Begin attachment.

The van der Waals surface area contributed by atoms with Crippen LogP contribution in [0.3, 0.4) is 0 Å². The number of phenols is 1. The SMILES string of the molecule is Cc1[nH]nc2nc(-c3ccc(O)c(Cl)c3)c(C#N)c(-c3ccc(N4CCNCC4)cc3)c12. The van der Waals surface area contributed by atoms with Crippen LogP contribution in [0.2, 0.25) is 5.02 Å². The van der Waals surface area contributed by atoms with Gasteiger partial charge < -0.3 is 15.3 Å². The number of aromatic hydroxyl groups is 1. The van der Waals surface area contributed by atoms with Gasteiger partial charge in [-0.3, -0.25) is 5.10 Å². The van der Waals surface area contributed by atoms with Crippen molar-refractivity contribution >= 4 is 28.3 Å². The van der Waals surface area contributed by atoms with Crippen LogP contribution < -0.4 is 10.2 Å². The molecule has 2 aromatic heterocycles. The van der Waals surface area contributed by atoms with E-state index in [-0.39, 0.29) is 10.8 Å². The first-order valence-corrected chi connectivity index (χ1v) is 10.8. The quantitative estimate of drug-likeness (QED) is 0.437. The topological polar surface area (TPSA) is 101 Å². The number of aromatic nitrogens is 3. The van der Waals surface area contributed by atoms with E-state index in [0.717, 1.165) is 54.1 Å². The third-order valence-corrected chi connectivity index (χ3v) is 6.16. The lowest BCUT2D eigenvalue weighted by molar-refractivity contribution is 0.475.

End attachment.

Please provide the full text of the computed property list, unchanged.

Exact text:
The van der Waals surface area contributed by atoms with Crippen LogP contribution in [0.3, 0.4) is 0 Å². The number of phenols is 1. The SMILES string of the molecule is Cc1[nH]nc2nc(-c3ccc(O)c(Cl)c3)c(C#N)c(-c3ccc(N4CCNCC4)cc3)c12. The van der Waals surface area contributed by atoms with Crippen LogP contribution in [0.2, 0.25) is 5.02 Å². The van der Waals surface area contributed by atoms with Gasteiger partial charge < -0.3 is 15.3 Å². The number of aromatic hydroxyl groups is 1. The van der Waals surface area contributed by atoms with Gasteiger partial charge in [-0.3, -0.25) is 5.10 Å². The van der Waals surface area contributed by atoms with Crippen molar-refractivity contribution >= 4 is 28.3 Å². The van der Waals surface area contributed by atoms with Crippen LogP contribution < -0.4 is 10.2 Å². The molecule has 2 aromatic heterocycles. The van der Waals surface area contributed by atoms with E-state index in [-0.39, 0.29) is 10.8 Å². The first-order valence-corrected chi connectivity index (χ1v) is 10.8. The quantitative estimate of drug-likeness (QED) is 0.437. The topological polar surface area (TPSA) is 101 Å². The number of aromatic nitrogens is 3. The van der Waals surface area contributed by atoms with E-state index in [0.717, 1.165) is 54.1 Å². The third-order valence-corrected chi connectivity index (χ3v) is 6.16. The lowest BCUT2D eigenvalue weighted by molar-refractivity contribution is 0.475.